Developing young professional female singers in UK cathedrals

Graham F Welch, Institute of Education, University of London, WC1H 0AL

The numbers of cathedral girls' choirs in England has steadily increased since their inception at Salisbury in 1991. At present, around one third of the cathedrals, minsters and major chapels that educate and train choristers for the singing of regular services include girls. This has been a break with a musical tradition that has celebrated the 'uniqueness' of the male chorister voice for over 1,500 years.

Over the past decade, a number of related studies have examined the assumption of 'uniqueness' to see if this has any basis in perceptual phenomena. The available data on child and adolescent vocal anatomy and physiology indicate considerable similarity between the sexes until the onset of puberty. Nevertheless, perceptually, gender differences in untrained children’s singing voices become more evident as children progress through childhood. However, the perceptual data on trained singers is more equivocal (cf Welch & Howard, 2002), suggesting that there is considerable potential for female choristers to be confused as male, depending on the choir and the choice of repertoire. In part, this is believed to be a product of the particular traditions, expectations and cultural practices of the socio-musical environment to which choristers are inducted.

The presentation will focus on a year long research project, funded by the UK Arts and Humanities Research Board (AHRB), that sought to clarify and understand better how the musical culture of a cathedral choir impacts on the musical development and performance of its female choristers with regard to an ‘appropriate’ sound.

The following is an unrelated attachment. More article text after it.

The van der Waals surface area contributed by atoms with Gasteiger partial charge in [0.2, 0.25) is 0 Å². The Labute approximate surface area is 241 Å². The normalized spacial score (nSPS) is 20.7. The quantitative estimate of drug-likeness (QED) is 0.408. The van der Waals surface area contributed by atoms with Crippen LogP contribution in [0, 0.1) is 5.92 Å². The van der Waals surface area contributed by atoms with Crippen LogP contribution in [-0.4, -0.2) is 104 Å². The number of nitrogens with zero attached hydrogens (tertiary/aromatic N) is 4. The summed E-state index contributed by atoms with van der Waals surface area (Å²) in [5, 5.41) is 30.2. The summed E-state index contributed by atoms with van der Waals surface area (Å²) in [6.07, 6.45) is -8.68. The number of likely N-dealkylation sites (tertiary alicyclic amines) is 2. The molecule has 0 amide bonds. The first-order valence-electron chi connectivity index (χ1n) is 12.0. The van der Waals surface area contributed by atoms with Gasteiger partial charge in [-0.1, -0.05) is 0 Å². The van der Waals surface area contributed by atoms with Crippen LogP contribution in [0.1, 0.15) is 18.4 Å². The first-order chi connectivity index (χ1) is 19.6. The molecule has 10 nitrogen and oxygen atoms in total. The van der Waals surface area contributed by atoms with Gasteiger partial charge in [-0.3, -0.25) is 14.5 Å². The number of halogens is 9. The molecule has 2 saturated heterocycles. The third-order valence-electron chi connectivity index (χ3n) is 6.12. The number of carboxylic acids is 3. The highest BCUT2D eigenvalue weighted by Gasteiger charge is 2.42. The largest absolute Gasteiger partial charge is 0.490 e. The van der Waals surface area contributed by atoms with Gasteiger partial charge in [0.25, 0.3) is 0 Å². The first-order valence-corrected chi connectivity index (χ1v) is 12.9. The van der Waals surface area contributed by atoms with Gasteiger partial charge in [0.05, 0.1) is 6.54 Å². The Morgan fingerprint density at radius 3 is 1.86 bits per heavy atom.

The prime elements of the research methodology were both qualitative, through observation, semi-structured interviews, analysis of printed materials (such as music and service schedules) and quantitative, acoustic analyses of recordings of female chorister singing behaviours in practice rooms and rehearsal spaces (including the Cathedral Chancel and Nave) and services. Participants were aged eight to sixteen years. Across the research year, (i) 52 individual female chorister recordings were made, each following an established protocol; (ii) 23 hours were spent observing choristers singing in rehearsals, services and individually and (iii) an additional 15.5 hours was spent in interviews.

Preliminary analyses of the 15.5 hours of semi-structured interview data, related to 23 hours of observation, have generated four main classification categories (‘individual’, ‘group’, ‘environment’ and ‘relationships’) and fifteen sub-categories. The latter have been generated by a clustering of thirty-nine different elements that are identifiable as having a reported impact on chorister development. Although the data analyses are ongoing, a picture is beginning to emerge in which the female choristers may be seen both as part of an established tradition, but also as having a ‘transformational’ impact on it. The customary tripartite relationship in music (Small, 1999) between the physical setting, people (performers and listeners) and musical soundscape constrains the variety of possible musical outcomes, but this relationship has also changed to take account of the new female chorister membership. The changing gender makeup of the formerly all-male choir is bringing about a modification of cultural and musical expectations.

Small, C. (1999). Musicking – the meanings of performing and listening. Music Education Research. 1(1), 9-21.
Welch, G.F. & Howard, D.M. (2002). Gendered Voice in the Cathedral Choir. Psychology of Music, 30 (1), 102-120.

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